- Achieves greater turn-down while saving energy when compared to standard unit capacity measures. Turn down ratio is 4:1
The biggest drawback of DX systems had been that they were much less efficient than chilled water systems (30% to 50% less). In the last few years however, DX system efficiencies have more than doubled and have closed the efficiency gap with chilled water. Today there is very little efficiency difference when you select the correct DX CRAC units. Emphasis on “correct”.
The fans in the CRAC unit must be able to change speed according the cooling needs of the room. Chilled water CRAH units have this capability and the fans can use up to ½ of the total energy consumed by the unit if they are unable to vary speed.
Variable Speed CRAC Unit Benefit #3: Increased Precision
- Variable capacity technology quickly adapts to required cooling demands and retains a precise set point
- Effectively manages humidity and regulates temperature to ensure protection of mission critical data and potentially extends the lifetime of your cooling equipment
- Precise operation and control of fluctuating loads
The compressors must be able to vary their capacity to match the cooling needs of the room. There are two types of variable capacity compressors and there are dramatic differences between the two. Some compressor use mechanical ‘unloaders’ to match the required cooling and others vary their speed with a variable frequency drive. Both do a good job of matching the required cooling capacity in the room and delivering precise control.
Variable Speed CRAC Unit Bonus Benefit: Smaller Backup Generators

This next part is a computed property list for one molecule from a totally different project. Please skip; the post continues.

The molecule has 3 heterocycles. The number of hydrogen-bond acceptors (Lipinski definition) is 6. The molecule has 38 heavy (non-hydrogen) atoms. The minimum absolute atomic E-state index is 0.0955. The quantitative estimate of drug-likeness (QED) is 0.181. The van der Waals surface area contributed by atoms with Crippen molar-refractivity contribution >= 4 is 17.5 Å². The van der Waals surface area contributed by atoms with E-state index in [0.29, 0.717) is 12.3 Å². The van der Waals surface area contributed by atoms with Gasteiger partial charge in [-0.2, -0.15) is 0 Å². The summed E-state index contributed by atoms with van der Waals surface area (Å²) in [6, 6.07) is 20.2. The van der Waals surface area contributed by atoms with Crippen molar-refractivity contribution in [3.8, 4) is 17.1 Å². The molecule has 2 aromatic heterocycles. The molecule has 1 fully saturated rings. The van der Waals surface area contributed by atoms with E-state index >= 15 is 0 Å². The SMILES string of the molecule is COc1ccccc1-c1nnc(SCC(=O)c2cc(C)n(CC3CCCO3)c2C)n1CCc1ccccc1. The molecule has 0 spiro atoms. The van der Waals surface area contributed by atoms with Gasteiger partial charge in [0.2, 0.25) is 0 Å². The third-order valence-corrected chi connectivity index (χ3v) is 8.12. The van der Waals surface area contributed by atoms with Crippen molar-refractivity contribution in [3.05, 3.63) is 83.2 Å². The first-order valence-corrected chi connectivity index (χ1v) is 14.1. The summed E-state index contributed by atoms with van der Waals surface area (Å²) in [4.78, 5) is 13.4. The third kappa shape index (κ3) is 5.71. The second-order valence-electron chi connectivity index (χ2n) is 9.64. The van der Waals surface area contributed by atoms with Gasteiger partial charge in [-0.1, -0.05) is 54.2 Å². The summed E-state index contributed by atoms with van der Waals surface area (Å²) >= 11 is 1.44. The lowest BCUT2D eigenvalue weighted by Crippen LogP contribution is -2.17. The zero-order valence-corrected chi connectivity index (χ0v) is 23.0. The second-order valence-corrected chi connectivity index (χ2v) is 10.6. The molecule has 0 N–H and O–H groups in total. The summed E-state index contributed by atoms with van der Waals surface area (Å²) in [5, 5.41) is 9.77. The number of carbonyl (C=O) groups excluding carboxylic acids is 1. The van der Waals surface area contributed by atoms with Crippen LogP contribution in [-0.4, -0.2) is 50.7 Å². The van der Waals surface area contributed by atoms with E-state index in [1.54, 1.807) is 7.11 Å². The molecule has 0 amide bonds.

- Slowly ramps up inrush to avoid surges
- Quieter operation
Controlling mission-critical environments in an energy-efficient manner is an even bigger challenge than just controlling it alone. Today, the CRAC equipment in use at most facilities rely on mechanically-modulating fixed speed or fixed capacity components. Although these units provide adequate climate control, they do so at a cost. To understand the inherent problem with mechanically-modulating compressors and other components, imagine if vehicles operated this way. What if in order to maintain speed you had to keep your foot on the gas, run your car engine flat out, but keep switching gears between neutral and drive? Not only would this waste a lot of fuel, it would also be extremely hard on the car. Watch this video for a visual representation of this concept.
You may be asking yourself, “How does variable speed compressor technology compare to other compressor options?” To learn more about the comparisons between standard fixed speed compressors, tandem compressor installation, hot gas bypass installation, mechanically-modulating compressors and variable speed compressors, please download this guide to learn more about gForce Ultra, the industry’s first CRAC system with variable speed technology.
Incorporate variable speed technology into your plans and realize substantial energy savings, precise cooling and greater capacity modulation.